BOBBY KUMAR: Let me tell you that the whole world has been my canvas for learning. I’ve learnt by living on the streets and slums, I’ve learned from neighbours who have been wonderful. I have learnt that you must agree to sometimes disagree, and yet can move forward. You do not need formal education for this. I’m still learning every day, I try and learn from the wealth of intellectual and cultural talent around me. If there are obstacles in my path, I take them as opportunities to learn and move forward. Obstacles are not excuses for slowing down.

EMPIRE: You did mention that you lived in the streets. What was life like then?

BOBBY KUMAR: I am a boy from a small village in Punjab. A village that had no electricity, no sewer system, no TV set, and sometimes no food. But I missed nothing, and life was not difficult. Because I had great parents, wonderful neighbours, good society. I learned a lot from that society, and I learnt that people are caring and can turn difficult times into opportunities. If I felt inconvenienced, I did not complain, I just saw an opportunity to overcome and create a better tomorrow.

EMPIRE: Your family life…

BOBBY KUMAR: My father was in the British Army, and then in the Indian Army, in the medical field. I don’t know too much about that time, he was mostly away. I have four siblings, all older than I. Most of my cousins joined the Indian Army and Navy, to serve the motherland. My mother passed away two years ago.

EMPIRE: And then you decided to move out of India…

BOBBY KUMAR: Yes, I was very young, and spoke only Hindi and Punjabi. The first foreign language I spoke was not English, but Greek. I arrived in the USA at the age of 21, with a clear inability to speak any English. I have polished shoes, sold balloons, carried luggage, washed dishes, been a bus boy. I regret nothing. Those moments, and those jobs were as wonderful as being the chairman of the third largest national political party of America. To me, the job I appreciate the most is that of being a good friend, and being a nice human being.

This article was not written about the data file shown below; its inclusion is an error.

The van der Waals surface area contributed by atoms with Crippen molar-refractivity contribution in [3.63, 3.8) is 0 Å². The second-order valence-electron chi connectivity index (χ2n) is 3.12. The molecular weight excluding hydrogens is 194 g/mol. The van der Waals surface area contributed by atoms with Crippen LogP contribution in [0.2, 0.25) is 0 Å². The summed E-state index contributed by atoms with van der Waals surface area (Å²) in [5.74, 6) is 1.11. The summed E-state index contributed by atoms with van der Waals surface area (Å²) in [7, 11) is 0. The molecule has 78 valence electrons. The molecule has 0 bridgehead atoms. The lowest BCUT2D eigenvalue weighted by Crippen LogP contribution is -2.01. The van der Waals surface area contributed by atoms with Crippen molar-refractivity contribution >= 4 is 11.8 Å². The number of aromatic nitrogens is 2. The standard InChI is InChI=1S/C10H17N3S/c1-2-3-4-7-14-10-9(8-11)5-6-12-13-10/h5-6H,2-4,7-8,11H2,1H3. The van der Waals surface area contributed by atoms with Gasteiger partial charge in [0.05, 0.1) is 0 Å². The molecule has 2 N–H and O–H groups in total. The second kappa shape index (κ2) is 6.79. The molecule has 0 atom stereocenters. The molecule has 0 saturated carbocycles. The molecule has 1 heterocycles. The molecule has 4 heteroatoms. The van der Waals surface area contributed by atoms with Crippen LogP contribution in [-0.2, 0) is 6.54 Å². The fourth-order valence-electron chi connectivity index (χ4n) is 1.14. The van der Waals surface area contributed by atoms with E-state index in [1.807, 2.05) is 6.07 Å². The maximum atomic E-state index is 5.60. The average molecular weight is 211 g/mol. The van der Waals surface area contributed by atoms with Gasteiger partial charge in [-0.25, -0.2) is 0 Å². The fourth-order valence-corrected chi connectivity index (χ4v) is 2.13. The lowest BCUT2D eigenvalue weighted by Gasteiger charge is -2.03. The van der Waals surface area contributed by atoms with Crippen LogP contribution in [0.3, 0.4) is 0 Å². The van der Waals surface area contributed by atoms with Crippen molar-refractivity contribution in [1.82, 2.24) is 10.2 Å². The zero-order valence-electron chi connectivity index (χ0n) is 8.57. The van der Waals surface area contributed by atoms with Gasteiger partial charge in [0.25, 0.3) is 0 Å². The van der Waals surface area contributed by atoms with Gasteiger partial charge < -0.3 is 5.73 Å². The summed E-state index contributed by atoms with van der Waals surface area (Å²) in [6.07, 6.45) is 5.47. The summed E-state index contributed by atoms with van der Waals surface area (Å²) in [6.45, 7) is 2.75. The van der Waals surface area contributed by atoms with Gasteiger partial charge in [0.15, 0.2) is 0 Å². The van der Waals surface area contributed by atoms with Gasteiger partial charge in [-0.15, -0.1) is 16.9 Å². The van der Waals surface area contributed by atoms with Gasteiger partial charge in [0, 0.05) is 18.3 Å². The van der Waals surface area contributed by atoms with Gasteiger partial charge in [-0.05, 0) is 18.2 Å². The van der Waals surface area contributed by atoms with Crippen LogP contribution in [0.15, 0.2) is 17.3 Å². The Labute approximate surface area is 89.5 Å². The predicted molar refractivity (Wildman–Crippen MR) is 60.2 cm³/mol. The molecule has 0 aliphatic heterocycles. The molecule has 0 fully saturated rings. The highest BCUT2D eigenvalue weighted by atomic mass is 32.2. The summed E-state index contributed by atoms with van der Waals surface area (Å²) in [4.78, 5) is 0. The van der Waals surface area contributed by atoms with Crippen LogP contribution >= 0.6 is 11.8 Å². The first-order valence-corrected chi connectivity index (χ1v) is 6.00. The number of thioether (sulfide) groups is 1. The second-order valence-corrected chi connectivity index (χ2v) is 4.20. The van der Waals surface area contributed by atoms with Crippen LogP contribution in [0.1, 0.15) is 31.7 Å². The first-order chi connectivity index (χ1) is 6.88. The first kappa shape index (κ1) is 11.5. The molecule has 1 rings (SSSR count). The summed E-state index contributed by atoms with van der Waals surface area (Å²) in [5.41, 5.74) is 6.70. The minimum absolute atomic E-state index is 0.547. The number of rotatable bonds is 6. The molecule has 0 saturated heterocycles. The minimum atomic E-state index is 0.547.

EMPIRE: Are you saying that titles mean very little to you?

BOBBY KUMAR: Yes, absolutely. Titles in professions come and go, in the end they mean very little. What remains with you are the badges that you wear, the badge of a son, a brother, a friend, and a human being. And there is nothing greater than humility, and this I learnt while growing up. I do not look at my beginnings as being humble, but only that I was exposed to being humble early on in life. I found arrogance has no place, and pride is disaster. There is nothing smaller than being arrogant. My advice to those around me has been to try humbleness, it has much more power than arrogance, just as peace has more power than war, and agreement has more power over disagreement. Each day is a lesson in humility and humbleness for me. I am grateful for each and every moment life has granted me. I want to serve man with love, respect and in humility. There are so many Bobby-s out there, I want to be on that street where they are. They can be better than me.

EMPIRE: So you are committed to peace, not war. Do you want to set up a peace foundation?

BOBBY KUMAR: Peace must always win. Peace is a wonderful idea to begin with in any life. It’s a good idea, that of a peace foundation, and I’ll take it up seriously. Peace must prevail, and democracy must exist. They allow free minds to do wonders in this world, and prevent intellectual minds from being suppressed. The atom bomb or the despotic rule of Idi Amin is not the way forward in this world. History has more respect for Mahatma Gandhi, Nelson Mandela and Martin Luther King than for Adolf Hitler. We should follow examples of peace, not those set by wars. War and turmoil must end.

EMPIRE: So your party is against the wars America is fighting…

BOBBY KUMAR: I feel that way, and then the party must also decide. I leave it to the party. Let me add that we have a new President, and he is trying to do his best under the given circumstances. I like what President Obama said during the transition, before he took office, America must have one President at a time. Our party and America supports our President.